PJAS 13 Spring-9

Shiri Rosenberg
Is the Twilight Saga a Modern-Time Fairy Tale? A Study of Stephenie Meyer’s Source Material from Folklore and Canonical Narratives
Polish Journal for American Studies, vol. 13 (Spring 2019), pp. 101-110

Abstract: The article presents an analysis of Stephenie Meyer’s Twilight novels as modern literary fairy-tales. To this end, the discussion will refer to structuralist critics, and identify “narrative functions” from folktales (stock images and episodes, stock character functions, characteristic sequences of episodes), used by Meyer in her vampire novels. As it turns out, Meyer modified folklore material to sustain a long and variously themed narrative: by embedding numerous subplots, by rearranging functions between characters, and creating composite and collective characters that combine contradictory functions. The author transformed several folktales into a series of four novels about coming of age in the twenty-first-century United States. A detailed analysis of Meyer’s modifications of the folktale partially corroborates the feminist critique of Meyer’s representation of the protagonists as reinforced versions of cultural stereotypes and gender roles. However, some transformations, especially Meyer’s assignment of the hero-function to the female protagonist Bella, seem to suggest just the opposite, thus leading to the conclusion that the Twilight novels reflect the confusion caused by contradictory role-models and aspirations, the confusion that seems to be inherent in a coming-of-age novel.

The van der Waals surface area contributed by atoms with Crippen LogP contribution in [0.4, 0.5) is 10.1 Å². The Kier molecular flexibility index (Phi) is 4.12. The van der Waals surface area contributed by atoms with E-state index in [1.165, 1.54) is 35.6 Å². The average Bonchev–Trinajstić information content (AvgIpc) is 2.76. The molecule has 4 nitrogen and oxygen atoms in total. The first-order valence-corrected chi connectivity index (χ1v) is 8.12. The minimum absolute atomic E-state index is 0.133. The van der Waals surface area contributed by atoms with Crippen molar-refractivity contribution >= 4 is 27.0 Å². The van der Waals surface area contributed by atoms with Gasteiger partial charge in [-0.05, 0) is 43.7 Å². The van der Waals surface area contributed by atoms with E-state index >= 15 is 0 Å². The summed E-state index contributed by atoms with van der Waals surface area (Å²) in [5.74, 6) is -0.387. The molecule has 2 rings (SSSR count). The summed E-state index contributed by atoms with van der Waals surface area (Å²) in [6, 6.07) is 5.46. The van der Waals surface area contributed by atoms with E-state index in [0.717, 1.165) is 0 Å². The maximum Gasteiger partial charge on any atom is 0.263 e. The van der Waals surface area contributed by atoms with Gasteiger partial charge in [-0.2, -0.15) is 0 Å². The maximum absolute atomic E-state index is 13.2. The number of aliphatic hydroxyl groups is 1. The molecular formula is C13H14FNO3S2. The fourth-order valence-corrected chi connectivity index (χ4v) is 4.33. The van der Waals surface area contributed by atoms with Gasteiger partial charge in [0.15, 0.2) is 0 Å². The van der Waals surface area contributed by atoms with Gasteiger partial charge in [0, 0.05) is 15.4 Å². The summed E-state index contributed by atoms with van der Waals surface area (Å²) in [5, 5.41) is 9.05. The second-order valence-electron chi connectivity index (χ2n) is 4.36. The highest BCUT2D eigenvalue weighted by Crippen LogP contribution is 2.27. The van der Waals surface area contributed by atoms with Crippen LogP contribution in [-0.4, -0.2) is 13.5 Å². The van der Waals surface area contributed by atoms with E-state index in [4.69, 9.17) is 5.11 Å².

Keywords: Stephanie Meyer, Twilight, fairy tale, folklore, structuralism

DOI: 10.7311/PJAS.13/1/2019.09

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